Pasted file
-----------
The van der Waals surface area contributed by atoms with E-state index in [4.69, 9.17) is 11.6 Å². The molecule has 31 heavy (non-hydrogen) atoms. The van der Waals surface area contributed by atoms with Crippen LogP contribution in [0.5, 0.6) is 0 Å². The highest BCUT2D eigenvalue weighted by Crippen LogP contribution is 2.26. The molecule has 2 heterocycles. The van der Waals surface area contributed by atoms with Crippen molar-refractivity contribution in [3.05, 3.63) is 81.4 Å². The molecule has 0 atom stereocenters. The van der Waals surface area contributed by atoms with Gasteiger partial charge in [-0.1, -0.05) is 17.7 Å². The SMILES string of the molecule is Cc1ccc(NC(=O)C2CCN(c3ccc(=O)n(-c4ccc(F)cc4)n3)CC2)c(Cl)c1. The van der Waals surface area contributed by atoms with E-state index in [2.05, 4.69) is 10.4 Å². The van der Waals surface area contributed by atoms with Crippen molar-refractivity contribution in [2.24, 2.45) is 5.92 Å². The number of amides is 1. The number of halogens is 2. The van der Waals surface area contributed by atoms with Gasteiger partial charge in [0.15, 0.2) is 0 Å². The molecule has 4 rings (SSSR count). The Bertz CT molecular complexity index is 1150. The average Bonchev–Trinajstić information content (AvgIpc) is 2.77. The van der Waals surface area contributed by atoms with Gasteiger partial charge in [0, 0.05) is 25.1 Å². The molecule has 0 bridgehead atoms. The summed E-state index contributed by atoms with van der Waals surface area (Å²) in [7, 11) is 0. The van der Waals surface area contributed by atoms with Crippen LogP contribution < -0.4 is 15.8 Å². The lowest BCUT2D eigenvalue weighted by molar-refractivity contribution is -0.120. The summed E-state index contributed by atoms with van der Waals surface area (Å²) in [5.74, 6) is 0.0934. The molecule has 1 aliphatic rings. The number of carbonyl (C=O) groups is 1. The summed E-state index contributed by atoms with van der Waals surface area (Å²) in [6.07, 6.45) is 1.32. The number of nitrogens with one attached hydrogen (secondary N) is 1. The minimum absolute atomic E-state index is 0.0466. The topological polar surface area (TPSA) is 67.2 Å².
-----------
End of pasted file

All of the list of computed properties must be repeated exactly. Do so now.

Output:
The van der Waals surface area contributed by atoms with E-state index in [4.69, 9.17) is 11.6 Å². The molecule has 31 heavy (non-hydrogen) atoms. The van der Waals surface area contributed by atoms with Crippen LogP contribution in [0.5, 0.6) is 0 Å². The highest BCUT2D eigenvalue weighted by Crippen LogP contribution is 2.26. The molecule has 2 heterocycles. The van der Waals surface area contributed by atoms with Crippen molar-refractivity contribution in [3.05, 3.63) is 81.4 Å². The molecule has 0 atom stereocenters. The van der Waals surface area contributed by atoms with Gasteiger partial charge in [-0.1, -0.05) is 17.7 Å². The SMILES string of the molecule is Cc1ccc(NC(=O)C2CCN(c3ccc(=O)n(-c4ccc(F)cc4)n3)CC2)c(Cl)c1. The van der Waals surface area contributed by atoms with E-state index in [2.05, 4.69) is 10.4 Å². The van der Waals surface area contributed by atoms with Crippen molar-refractivity contribution in [2.24, 2.45) is 5.92 Å². The number of amides is 1. The number of halogens is 2. The van der Waals surface area contributed by atoms with Gasteiger partial charge in [0.15, 0.2) is 0 Å². The molecule has 4 rings (SSSR count). The Bertz CT molecular complexity index is 1150. The average Bonchev–Trinajstić information content (AvgIpc) is 2.77. The van der Waals surface area contributed by atoms with Gasteiger partial charge in [0, 0.05) is 25.1 Å². The molecule has 0 bridgehead atoms. The summed E-state index contributed by atoms with van der Waals surface area (Å²) in [7, 11) is 0. The van der Waals surface area contributed by atoms with Crippen LogP contribution < -0.4 is 15.8 Å². The lowest BCUT2D eigenvalue weighted by molar-refractivity contribution is -0.120. The summed E-state index contributed by atoms with van der Waals surface area (Å²) in [5.74, 6) is 0.0934. The molecule has 1 aliphatic rings. The number of carbonyl (C=O) groups is 1. The summed E-state index contributed by atoms with van der Waals surface area (Å²) in [6.07, 6.45) is 1.32. The number of nitrogens with one attached hydrogen (secondary N) is 1. The minimum absolute atomic E-state index is 0.0466. The topological polar surface area (TPSA) is 67.2 Å².